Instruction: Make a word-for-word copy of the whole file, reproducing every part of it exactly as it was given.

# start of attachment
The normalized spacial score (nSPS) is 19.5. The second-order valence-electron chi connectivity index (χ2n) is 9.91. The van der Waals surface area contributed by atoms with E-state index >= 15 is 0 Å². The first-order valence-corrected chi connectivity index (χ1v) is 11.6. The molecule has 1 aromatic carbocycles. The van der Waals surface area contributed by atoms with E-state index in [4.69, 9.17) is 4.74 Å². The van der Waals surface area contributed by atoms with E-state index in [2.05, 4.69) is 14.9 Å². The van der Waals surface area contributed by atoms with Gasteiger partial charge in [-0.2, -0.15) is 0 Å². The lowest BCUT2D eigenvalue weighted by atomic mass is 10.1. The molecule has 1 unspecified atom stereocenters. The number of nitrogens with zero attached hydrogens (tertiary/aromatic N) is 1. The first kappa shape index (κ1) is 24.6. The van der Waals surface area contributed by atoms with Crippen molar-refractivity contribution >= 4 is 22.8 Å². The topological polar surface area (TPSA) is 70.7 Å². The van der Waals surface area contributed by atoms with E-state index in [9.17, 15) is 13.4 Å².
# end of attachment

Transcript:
The normalized spacial score (nSPS) is 19.5. The second-order valence-electron chi connectivity index (χ2n) is 9.91. The van der Waals surface area contributed by atoms with E-state index >= 15 is 0 Å². The first-order valence-corrected chi connectivity index (χ1v) is 11.6. The molecule has 1 aromatic carbocycles. The van der Waals surface area contributed by atoms with E-state index in [4.69, 9.17) is 4.74 Å². The van der Waals surface area contributed by atoms with E-state index in [2.05, 4.69) is 14.9 Å². The van der Waals surface area contributed by atoms with Gasteiger partial charge in [-0.2, -0.15) is 0 Å². The lowest BCUT2D eigenvalue weighted by atomic mass is 10.1. The molecule has 1 unspecified atom stereocenters. The number of nitrogens with zero attached hydrogens (tertiary/aromatic N) is 1. The first kappa shape index (κ1) is 24.6. The van der Waals surface area contributed by atoms with Crippen molar-refractivity contribution >= 4 is 22.8 Å². The topological polar surface area (TPSA) is 70.7 Å². The van der Waals surface area contributed by atoms with E-state index in [9.17, 15) is 13.4 Å².